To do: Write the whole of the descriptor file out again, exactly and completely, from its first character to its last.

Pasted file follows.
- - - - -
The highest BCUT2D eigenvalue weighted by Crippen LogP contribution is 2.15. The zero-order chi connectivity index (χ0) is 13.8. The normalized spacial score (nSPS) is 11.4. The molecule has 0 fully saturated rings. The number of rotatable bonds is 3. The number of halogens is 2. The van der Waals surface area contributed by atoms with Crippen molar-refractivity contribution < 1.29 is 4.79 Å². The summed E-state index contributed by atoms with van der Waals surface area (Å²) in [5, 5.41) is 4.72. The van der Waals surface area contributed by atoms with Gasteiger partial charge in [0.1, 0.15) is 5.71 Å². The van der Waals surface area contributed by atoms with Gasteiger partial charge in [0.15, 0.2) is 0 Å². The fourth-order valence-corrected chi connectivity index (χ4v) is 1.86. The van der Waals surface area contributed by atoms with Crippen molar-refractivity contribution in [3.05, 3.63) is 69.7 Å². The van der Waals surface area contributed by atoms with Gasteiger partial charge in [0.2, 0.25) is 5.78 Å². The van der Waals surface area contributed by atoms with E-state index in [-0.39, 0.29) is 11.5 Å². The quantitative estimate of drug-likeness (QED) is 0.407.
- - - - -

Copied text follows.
The highest BCUT2D eigenvalue weighted by Crippen LogP contribution is 2.15. The zero-order chi connectivity index (χ0) is 13.8. The normalized spacial score (nSPS) is 11.4. The molecule has 0 fully saturated rings. The number of rotatable bonds is 3. The number of halogens is 2. The van der Waals surface area contributed by atoms with Crippen molar-refractivity contribution < 1.29 is 4.79 Å². The summed E-state index contributed by atoms with van der Waals surface area (Å²) in [5, 5.41) is 4.72. The van der Waals surface area contributed by atoms with Gasteiger partial charge in [0.1, 0.15) is 5.71 Å². The van der Waals surface area contributed by atoms with Gasteiger partial charge in [0.15, 0.2) is 0 Å². The fourth-order valence-corrected chi connectivity index (χ4v) is 1.86. The van der Waals surface area contributed by atoms with Crippen molar-refractivity contribution in [3.05, 3.63) is 69.7 Å². The van der Waals surface area contributed by atoms with Gasteiger partial charge in [0.2, 0.25) is 5.78 Å². The van der Waals surface area contributed by atoms with E-state index in [-0.39, 0.29) is 11.5 Å². The quantitative estimate of drug-likeness (QED) is 0.407.